Phil Jackson, the Hall-of-Fame NBA coach and current quasi-adviser to the Los Angeles Lakers is through with watching professional basketball. Why? Three years ago, the NBA made a few brand-friendly gestures towards supporting the largest civil-rights protest in U.S. history,
Now six seasons removed from his disastrous stint running the New York Knicks and more than a decade since he patrolled the Lakers sidelines, Jackson has given up on the sport he’s played and coached his entire life because it’s too gosh-darned “political.”
In his mind, the tepid and sure, at times cringe-worthy racial justice slogans plastered on the court and on the backs of jerseys during the quarantined 2020 NBA bubble had nothing to do with the players themselves, many of whom were leaders in the movement.
Instead, “It was trying to cater to an audience or trying to bring a certain audience to the game,” Jackson said on a recent episode of storied music producer Rick Rubin’s podcast. “They didn’t know it was turning other people off. People want to see sports as non-political. Politics stays out of the game. It doesn’t need to be there.”
He continued: “They had things on their back like ‘Justice’ and a funny thing happened like, ‘Justice’ just went to the basket and ‘Equal Opportunity’ knocked him down. Some of my grandkids thought it was pretty funny to play up those names; I couldn’t watch that.”
A clip from the podcast was passed around and picked up some viral steam over the weekend. For fans who haven’t been tracking Jackson’s ideological evolution over the years, it seemed bizarre that he’d throw his hat in with the types getting performatively heated about Bud Light, and literally grousing about the NBA needing to Stick To Sports. But the image of Jackson as a counter-culture figure is just that: an image, one Jackson’s always been willing to feed. In reality, he’s spent the last two decades following the same political trajectory as a lot of boomers: an increasing turn towards reactionary and at times bigoted musings, all delivered with a kind of colicky and sour resentment you’d expect from someone who responds to a changing world with fear and anger.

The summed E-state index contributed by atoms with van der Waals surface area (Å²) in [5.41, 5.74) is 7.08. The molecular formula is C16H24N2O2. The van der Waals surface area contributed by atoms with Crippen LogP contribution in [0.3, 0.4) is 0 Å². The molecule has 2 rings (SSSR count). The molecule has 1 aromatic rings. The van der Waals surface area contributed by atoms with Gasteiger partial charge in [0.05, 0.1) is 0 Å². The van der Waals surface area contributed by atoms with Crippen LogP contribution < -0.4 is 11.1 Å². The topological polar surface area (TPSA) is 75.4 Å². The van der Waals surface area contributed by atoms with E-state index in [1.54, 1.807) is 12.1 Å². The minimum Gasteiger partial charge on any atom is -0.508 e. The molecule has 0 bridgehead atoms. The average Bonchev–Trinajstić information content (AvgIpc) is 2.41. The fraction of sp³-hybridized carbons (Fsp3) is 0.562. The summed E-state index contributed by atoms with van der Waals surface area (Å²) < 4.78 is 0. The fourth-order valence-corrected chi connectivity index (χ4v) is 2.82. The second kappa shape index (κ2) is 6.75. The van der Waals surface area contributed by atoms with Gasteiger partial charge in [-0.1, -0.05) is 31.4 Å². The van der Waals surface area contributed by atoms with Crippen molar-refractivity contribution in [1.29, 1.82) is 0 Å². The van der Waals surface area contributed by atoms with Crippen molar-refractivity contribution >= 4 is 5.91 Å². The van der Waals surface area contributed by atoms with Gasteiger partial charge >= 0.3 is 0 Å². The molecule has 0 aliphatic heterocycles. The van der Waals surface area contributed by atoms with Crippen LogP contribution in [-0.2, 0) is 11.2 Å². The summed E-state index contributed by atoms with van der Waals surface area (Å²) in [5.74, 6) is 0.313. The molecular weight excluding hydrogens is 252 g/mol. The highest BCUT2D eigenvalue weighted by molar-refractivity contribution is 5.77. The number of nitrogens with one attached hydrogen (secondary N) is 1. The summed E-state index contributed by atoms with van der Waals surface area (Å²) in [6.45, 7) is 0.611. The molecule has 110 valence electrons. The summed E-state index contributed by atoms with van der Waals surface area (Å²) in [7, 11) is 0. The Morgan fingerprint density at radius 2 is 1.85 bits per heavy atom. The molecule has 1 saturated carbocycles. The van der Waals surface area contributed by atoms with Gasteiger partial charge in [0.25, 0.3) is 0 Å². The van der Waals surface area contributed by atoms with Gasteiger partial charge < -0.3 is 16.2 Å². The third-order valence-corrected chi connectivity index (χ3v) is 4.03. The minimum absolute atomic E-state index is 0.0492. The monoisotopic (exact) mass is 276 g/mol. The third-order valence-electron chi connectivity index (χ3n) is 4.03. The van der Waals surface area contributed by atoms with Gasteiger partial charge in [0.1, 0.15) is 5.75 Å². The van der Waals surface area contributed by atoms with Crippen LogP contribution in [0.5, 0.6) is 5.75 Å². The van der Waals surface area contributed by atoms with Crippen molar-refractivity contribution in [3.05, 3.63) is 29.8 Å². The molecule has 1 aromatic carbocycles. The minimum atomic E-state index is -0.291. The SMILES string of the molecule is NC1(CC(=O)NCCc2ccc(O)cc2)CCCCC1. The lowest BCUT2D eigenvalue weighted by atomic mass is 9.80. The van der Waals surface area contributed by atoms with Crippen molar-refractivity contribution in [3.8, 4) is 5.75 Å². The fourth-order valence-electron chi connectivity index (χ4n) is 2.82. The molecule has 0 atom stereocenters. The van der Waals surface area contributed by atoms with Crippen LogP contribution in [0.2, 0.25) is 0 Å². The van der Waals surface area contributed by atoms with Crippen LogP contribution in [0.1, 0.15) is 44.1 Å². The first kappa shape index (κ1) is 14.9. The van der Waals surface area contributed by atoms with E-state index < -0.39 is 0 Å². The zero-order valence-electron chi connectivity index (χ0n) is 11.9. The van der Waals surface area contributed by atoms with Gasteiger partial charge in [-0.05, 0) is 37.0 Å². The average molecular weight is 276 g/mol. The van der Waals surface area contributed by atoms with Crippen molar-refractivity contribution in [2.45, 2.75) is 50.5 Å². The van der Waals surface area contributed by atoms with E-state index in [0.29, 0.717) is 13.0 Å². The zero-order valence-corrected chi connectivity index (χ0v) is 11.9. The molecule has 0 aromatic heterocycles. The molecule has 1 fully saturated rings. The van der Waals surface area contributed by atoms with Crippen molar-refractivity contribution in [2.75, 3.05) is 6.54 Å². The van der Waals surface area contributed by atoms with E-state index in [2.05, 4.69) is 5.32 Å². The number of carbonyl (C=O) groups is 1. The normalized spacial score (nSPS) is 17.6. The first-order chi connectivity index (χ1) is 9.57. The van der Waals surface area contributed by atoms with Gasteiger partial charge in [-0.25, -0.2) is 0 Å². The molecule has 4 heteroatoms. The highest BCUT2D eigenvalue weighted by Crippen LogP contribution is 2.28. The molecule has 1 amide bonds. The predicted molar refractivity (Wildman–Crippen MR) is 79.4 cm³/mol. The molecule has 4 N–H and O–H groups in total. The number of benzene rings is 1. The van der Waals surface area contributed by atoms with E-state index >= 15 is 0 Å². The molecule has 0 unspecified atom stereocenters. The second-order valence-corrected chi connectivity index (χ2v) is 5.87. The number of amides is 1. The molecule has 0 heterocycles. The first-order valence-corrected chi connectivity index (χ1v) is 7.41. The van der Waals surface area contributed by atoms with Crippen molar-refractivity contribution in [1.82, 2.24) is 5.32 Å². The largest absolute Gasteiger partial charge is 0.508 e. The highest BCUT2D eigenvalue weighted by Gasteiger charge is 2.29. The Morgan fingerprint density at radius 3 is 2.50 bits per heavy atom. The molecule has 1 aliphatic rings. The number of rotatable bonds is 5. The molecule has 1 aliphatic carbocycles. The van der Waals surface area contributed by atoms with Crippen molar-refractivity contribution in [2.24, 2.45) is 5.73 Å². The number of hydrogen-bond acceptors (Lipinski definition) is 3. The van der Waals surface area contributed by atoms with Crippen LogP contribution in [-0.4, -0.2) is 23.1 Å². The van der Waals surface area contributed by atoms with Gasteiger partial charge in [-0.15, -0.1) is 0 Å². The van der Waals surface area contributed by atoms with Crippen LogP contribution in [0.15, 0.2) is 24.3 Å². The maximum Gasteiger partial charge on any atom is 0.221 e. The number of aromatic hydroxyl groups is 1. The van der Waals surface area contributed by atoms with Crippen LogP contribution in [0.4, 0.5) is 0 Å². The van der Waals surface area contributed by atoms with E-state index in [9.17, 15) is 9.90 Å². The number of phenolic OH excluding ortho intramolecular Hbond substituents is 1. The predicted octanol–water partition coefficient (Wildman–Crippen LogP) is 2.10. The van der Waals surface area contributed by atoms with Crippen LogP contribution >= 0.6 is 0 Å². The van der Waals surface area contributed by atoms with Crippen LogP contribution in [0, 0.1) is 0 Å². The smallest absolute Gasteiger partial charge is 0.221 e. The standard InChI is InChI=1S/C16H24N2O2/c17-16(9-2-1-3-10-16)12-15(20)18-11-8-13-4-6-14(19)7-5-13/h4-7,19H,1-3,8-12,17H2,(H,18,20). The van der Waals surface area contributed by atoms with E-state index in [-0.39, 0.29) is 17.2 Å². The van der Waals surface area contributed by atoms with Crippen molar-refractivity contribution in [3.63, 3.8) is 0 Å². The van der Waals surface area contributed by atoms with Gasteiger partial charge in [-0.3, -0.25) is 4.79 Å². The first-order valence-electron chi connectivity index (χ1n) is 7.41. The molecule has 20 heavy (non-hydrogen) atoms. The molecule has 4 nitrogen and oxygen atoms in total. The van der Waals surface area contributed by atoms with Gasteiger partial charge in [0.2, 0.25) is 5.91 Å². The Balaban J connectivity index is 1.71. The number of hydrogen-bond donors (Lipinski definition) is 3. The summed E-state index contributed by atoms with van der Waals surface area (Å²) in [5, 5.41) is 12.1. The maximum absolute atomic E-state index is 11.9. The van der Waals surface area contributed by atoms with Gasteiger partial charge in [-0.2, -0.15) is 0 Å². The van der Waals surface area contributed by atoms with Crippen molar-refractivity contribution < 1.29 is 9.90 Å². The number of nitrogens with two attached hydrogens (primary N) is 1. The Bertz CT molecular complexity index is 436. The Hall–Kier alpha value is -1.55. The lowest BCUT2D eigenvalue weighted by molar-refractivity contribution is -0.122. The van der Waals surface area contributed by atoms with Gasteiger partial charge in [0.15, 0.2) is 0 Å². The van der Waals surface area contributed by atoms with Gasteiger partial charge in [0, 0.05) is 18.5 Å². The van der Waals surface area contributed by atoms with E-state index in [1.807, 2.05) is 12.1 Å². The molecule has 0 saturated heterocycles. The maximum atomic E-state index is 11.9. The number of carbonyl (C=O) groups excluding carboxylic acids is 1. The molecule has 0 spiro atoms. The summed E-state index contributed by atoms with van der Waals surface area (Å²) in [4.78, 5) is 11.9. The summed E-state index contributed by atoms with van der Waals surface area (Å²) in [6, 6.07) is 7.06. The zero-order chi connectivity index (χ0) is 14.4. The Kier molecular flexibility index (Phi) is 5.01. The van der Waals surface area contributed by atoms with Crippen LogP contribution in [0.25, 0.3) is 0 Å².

The irony here is that Jackson himself was an angry young man himself, and not that long ago. While playing for the Knicks in the late ’60s and early ’70s, the Montana-born preacher’s son became a prominent countercultural figure. He was a devoted Grateful Dead fan, who made no bones about his predilections for dabbling in mind-altering substances, or took to the streets at the 1968 Democratic National Convention in Chicago. In a twist of fate, Jackson’s teammate Cazzie Russell, a reserve with the National Guard, was positioned on a rooftop, pointing a sniper rifle at Jackson at the anti-Vietnam War protesters below. Buddhist teachings and Native American rituals were part and parcel of his game-planning and motivational strategies while coaching the Chicago Bulls to six titles and five more with the Lakers. (His 2006 book was titled: Sacred Hoops: Spiritual Lessons of a Hardwood Warrior, to give you some idea.)
Look just past the wholly effective self-marketing campaign, though, and there were clear indications at the time that the so-called Zen Master had swung to the right.
As far back as 1999, Jackson was spouting downright condescending grievances about the kinds of music NBA players favored and the clothing they wore
“I don’t mean to say [that] as a snide remark toward a certain population in our society,” Jackson said, “but they have a limitation of their attention span, a lot of it probably due to too much rap music going in their ears and coming out their being.”